Faith Works 11-23-13
Fifty years of reassessment
Fifty years ago yesterday, a president, a professor, and a provocateur died. They each left this life in different locations, for entirely unrelated reasons, but their careers are still being debated and their respective influences considered to the present day.
President John F. Kennedy died, and live TV coverage was born. His life and service had implications well beyond his death, but it's his assassination that colors so much of how we think about him. He took office having used TV in his debate with Nixon to great effect, and the power of televised media would have grown in any case, but Kennedy's skill in live press conferences, then the national role network coverage had in bringing a shocked country together in the next few days, culminated in the state funeral so many of us remember.
I was two years old when Kennedy was shot. It seems to me that I remember my mother crying, and I believe I recall the procession with the riderless horse and the reversed boots, and John-John saluting . . . but it could be the tricks that repeated video clips can play with memory. That, too, is what we learned from the aftermath of Kennedy's death: even with film, there is still uncertainty. The handsome images and gripping pictures still do not tell the entire story.
Clive Staples Lewis was a scholar of languages and philosophy who taught and wrote on how words can conceal and reveal; he was distinguished in his academic fields as only makes sense for someone who was a professor at both Oxford & Cambridge in his career, but that's not what he's best known for today.
When he became, relatively late in life, a "reluctant convert" to Christianity, it was bare years later that he found himself in front of a BBC microphone during World War II, trying to explain the basis of faith and build up the foundations of hope to a listening population battered by Luftwaffe bombings. The popular response to those radio talks became books, which gave rise to more books, which became a calling as perhaps the English speaking world's best known and most read theologian of Christian orthodoxy. His death was quiet and private, but it also released under his name to the public his previously anonymous "A Grief Observed." It was his attempt as a Christian to come to terms with the loss of his wife, Joy, and some suggest it may be gratefully read for generations to come, with an enduring appeal beyond even that of his popular "Narnia" series.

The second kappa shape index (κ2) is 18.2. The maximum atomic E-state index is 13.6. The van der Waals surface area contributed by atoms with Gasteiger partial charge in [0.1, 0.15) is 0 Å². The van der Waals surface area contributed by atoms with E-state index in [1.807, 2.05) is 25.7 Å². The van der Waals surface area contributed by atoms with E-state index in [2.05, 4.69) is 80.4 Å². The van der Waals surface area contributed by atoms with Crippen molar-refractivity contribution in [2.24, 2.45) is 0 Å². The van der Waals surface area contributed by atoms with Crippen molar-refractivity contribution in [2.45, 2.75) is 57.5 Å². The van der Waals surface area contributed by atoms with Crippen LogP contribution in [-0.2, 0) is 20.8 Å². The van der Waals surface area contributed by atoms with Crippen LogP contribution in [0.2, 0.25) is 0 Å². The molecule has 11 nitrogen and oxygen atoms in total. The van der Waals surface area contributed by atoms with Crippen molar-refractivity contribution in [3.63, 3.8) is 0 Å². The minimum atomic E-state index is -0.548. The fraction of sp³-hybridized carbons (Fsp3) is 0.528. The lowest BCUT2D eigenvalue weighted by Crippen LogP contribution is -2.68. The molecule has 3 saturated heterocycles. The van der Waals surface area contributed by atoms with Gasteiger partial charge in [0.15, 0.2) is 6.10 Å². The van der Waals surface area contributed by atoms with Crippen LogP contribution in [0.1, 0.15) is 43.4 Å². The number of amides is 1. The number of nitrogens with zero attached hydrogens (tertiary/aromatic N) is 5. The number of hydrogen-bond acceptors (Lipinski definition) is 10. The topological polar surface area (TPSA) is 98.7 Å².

Kennedy died in Dallas, Lewis in Oxford, and Aldous Huxley succumbed to cancer in California. Both Lewis and Huxley were overshadowed in their passing by the drama of a US President cut down in Dealey Plaza, even though they were public figures in their own right. Lewis is probably better known today than he was at his death, but Huxley has not fared so well. A late in life infatuation with psychedelics gave him a brief posthumous notoriety in the Sixties, but what has kept his reputation alive if not his name is the book "Brave New World."
The title comes from Shakespeare's "The Tempest," but the text is a tract for modernism and its discontents. Cynics have asked in recent years if, aside from governmentally mandated universal in vitro fertilization as proposed in this dystopian classic, it might be that Huxley was right. Was he a prophet? Is the world he warned against one we are largely living in today? That debate has just enough credibility to the proposition for it to continue, and it will, for some time to come.
Huxley asked if we were quietly letting drugs adjust us into a sort of stuporific happiness, and allowing the pursuit of personal pleasure to transform us into selfish shadows of the creative people and communities we could be. He was not big on answers, but his questions have a way of sticking with a reader.
Nov. 22, 1963 was a significant day for those three people, and for their world. It marked an ending and, cliché or not, a very real beginning. Their deaths began our search for the role each are playing still. Political celebrity, popular theology, and the pathology of self-improvement: these questions have not died.
Jeff Gill is a writer, storyteller, and pastor in Licking County; tell him how you've been influenced by Kennedy, Lewis, & Huxley at email@example.com or follow @Knapsack on Twitter.